PAGANS AND PURITANS (The Story of May Mornings in Oxford)

On Jan 10th Tim Healey gave us a fascinating and entertaining account of the customs associated with May Day celebrations.

First of all he reminded us that the First of May is not only a celebration of Spring, but also a political date, even with revolutionary undertones.

But May Day celebrations have their origins in the pagan rites associated with Flora the goddess of flowers, which began in Roman times and may have been connected to orgies. A painting by Tiepolo of 1745 depicted these rites.

In 1695 Anthony Wood described the celebrations as an invocation of Summer and at this time it was not considered of great significance. However in the period of the Commonwealth many Puritans found the practice abhorrent, and they did their best to suppress any celebration connected with May Day.

Singing from towers became a common custom in Medieval times and was known to take place in Oxford on New College Bell Tower. The urge to bring green things into the towns and indoors was also a feature of these rites and is depicted in a Book of Hours of 1500.  In the Thames Valley the Hawthorn and its blossom were very popular for garlands. It often (but not always) flowered at the appropriate time.

The Celtic Beltane feasts and Valpurgisnacht were also associated with May Day rites.

In 1250 the University banned all Maytime revels and this reflected the tension which developed between Authority and the revellers. But the Church attitude was often ambiguous, partly since the profits from the sale of Church Ale were used to fund church maintenance. The University colleges, too, sometimes hosted the Morris Dancing. In 1605 there was Morris Dancing in front of the King at Christchurch college.

In the 16th century we see the first mentions of Morris Dancing in relation to May Day celebrations, including depictions of men dressed as women (which had been forbidden in the Bible).

The Puritan backlash against Morris Dancing and other forms of popular entertainment originated with the English Church’s break with Rome in the 16th Century. The Bible was the supreme arbiter, and anything that was condemned there was abhorrent to the Puritans. Banbury was a hotbed of Puritanism, and the authorities there forbade all May celebrations. The Royalists considered these things to be harmless. In 1633 St Peter’s Church tried to stop a Garland from coming into the Church. The Maypole was often erected as a provocation to the Puritans.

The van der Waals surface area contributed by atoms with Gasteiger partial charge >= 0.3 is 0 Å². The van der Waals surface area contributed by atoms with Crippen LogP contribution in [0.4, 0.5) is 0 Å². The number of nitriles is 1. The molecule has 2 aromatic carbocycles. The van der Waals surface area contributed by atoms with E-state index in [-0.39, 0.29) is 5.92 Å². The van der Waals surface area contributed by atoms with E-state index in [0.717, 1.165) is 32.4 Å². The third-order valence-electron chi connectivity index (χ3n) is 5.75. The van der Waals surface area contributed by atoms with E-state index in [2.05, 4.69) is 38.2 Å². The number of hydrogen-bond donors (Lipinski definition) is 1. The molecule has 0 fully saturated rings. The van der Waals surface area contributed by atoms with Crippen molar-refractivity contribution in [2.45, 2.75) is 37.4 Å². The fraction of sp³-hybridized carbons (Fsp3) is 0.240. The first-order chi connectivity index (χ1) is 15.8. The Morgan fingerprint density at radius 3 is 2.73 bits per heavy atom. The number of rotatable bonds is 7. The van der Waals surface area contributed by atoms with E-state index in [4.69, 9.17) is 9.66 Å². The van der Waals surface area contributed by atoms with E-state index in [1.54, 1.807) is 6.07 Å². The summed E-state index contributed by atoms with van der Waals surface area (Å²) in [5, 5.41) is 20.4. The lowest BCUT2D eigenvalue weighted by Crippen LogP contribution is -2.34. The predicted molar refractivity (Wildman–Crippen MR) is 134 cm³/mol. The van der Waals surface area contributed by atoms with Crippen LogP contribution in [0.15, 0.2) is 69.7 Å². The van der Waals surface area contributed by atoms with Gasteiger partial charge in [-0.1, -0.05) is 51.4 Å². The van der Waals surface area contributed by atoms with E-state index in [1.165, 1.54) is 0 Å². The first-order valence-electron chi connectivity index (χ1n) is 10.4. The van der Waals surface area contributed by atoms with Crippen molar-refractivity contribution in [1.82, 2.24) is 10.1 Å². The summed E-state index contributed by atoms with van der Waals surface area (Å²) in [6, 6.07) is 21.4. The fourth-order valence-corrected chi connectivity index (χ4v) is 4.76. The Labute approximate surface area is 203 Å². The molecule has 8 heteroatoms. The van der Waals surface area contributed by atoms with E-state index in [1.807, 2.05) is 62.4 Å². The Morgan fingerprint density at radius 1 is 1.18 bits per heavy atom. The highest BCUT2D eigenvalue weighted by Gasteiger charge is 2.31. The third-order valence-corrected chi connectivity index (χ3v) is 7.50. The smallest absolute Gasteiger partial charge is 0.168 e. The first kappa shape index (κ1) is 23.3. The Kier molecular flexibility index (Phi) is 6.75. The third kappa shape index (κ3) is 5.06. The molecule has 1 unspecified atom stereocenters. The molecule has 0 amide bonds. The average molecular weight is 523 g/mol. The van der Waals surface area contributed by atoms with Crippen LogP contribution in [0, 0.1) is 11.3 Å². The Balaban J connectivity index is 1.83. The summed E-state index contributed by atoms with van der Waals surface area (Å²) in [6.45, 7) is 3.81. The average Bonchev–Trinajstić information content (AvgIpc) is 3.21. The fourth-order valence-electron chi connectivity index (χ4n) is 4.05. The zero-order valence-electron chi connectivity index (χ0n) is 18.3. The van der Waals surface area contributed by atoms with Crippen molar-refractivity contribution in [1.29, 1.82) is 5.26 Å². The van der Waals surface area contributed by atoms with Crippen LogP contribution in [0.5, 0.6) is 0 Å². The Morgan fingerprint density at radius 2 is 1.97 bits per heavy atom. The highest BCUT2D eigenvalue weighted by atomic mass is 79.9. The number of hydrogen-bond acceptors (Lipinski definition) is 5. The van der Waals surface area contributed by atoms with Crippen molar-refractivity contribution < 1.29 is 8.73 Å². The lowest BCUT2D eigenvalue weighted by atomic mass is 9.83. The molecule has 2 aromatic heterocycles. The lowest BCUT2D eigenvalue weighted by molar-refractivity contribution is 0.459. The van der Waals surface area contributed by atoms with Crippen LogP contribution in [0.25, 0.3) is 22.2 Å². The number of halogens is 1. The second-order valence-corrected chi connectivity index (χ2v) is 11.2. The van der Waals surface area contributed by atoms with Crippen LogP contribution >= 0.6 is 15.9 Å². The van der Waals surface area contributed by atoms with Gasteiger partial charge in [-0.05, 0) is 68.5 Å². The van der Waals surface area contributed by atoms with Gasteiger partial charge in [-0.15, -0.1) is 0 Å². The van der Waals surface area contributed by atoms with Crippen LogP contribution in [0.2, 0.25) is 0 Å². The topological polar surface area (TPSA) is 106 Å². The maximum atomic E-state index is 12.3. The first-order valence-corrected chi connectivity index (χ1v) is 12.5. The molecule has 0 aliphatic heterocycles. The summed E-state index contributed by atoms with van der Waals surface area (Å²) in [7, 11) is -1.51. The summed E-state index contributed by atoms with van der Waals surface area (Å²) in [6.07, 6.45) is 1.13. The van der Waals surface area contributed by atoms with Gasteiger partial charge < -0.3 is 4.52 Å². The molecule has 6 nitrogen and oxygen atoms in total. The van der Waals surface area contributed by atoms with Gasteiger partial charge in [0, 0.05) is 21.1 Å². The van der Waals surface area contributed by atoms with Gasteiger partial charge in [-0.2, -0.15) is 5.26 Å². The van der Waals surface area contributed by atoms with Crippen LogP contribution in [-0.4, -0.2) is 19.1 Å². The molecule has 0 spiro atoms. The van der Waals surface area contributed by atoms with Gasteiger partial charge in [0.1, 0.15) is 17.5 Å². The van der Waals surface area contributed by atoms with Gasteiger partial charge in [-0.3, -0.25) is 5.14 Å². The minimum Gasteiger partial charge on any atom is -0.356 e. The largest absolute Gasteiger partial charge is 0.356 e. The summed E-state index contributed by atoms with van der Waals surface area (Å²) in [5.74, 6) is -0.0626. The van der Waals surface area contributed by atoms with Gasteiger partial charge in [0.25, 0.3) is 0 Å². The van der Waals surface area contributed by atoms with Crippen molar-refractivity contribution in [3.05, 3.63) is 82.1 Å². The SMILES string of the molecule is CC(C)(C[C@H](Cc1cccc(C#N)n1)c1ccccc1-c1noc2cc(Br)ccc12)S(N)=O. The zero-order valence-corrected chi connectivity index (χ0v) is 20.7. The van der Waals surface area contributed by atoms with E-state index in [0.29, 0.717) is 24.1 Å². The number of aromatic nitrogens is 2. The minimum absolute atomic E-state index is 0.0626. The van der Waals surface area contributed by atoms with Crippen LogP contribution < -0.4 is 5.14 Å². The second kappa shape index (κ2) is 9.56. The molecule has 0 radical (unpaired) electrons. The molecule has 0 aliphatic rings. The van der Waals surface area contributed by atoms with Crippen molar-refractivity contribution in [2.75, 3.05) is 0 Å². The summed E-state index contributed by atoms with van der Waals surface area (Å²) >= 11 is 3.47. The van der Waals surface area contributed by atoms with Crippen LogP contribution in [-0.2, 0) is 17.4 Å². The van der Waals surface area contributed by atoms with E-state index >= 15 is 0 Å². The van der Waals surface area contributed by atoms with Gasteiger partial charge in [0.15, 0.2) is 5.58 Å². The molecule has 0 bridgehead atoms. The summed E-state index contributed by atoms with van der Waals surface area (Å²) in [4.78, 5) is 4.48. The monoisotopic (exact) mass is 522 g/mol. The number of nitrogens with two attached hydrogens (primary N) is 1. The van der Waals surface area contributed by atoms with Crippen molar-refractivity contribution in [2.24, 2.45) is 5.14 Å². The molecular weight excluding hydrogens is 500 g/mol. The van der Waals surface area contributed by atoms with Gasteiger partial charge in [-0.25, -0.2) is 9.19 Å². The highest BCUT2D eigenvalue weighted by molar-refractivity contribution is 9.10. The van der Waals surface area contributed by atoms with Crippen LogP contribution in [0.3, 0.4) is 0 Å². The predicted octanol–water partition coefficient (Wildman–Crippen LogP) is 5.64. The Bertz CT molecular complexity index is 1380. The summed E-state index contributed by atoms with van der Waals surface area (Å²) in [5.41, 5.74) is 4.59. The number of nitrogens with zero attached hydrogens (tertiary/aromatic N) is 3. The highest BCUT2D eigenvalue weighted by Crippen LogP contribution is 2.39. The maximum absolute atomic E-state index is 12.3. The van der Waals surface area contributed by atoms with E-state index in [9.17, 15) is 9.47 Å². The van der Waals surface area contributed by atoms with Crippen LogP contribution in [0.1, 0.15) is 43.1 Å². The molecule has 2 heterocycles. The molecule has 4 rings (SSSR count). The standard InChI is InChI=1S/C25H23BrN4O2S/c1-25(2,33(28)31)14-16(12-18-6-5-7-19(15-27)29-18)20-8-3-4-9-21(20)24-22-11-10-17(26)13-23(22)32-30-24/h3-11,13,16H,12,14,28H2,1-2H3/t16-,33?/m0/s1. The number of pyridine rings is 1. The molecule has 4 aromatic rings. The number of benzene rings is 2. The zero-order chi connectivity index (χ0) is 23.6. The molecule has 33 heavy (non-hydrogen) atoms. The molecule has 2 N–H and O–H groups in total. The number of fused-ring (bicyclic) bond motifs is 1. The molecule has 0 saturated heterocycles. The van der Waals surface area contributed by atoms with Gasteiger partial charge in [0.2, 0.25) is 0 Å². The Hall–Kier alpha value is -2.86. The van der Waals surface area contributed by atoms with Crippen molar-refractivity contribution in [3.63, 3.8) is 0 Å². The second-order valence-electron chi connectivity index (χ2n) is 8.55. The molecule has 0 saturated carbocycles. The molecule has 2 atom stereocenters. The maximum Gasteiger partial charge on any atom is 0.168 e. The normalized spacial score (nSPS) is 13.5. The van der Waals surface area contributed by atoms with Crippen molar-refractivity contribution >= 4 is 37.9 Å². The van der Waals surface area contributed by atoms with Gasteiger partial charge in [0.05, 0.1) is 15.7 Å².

At the Westminster Assembly in 1644 Maypoles were banned, but at the Restoration, and the return of Charles II, they reappeared.

By the 1740s the revelries around the Maypole had become more “polite” and in tune with the new Romantic sensibility. The dancers began to include women and girls, and small boys blowing horns (the whithorns) as they might have done in the fields while herding cattle and sheep. On Magdalen College Tower the Choir sang the Hymnus Eucharistus.

In the 19th Century, with the Industrial Revolution in full swing, the popular image of the Countryside became more and more idealised, and writers and artists (including Tennyson, Holman Hunt and Ruskin) helped to create the image of May Day revels that we recognise today. The Maypole became an object with ribbons round which people danced, a Garland was brought in, the May Queen appeared (only occasionally with a May King), and songs were written and sung. But still there were more subversive elements, such as Jack in the Green, a man covered from head to foot with greenery, and often accompanied by chimney sweeps.

In the 20th and 21st Centuries the trend towards popular involvement increased, with events such as the Magdalen Bridge celebrations as the Choir sings from Magdalen Tower, followed by further revels up the High Street. This particular event attracts people in huge, sometimes frightening numbers. But on the other hand, May Day is still celebrated in small communities with dances round the May Pole, a Queen of the May, and garlands from the countryside.

600 Years of Morris Dancing

Speaker : Mike Heaney – himself a member of Eynsham Morris Dancers.

There are broadly 3 types of Morris Dancing – Cotswolds/South Midlands – distinguished by complex steps, slow capers and distinct tunes and dances; Welsh Borders/Midlands – distinguished by raucous behaviour, sticks, blacking up and simple steps; North West – distinguished by clog-wearing, slings, steps and kicks and processional movements.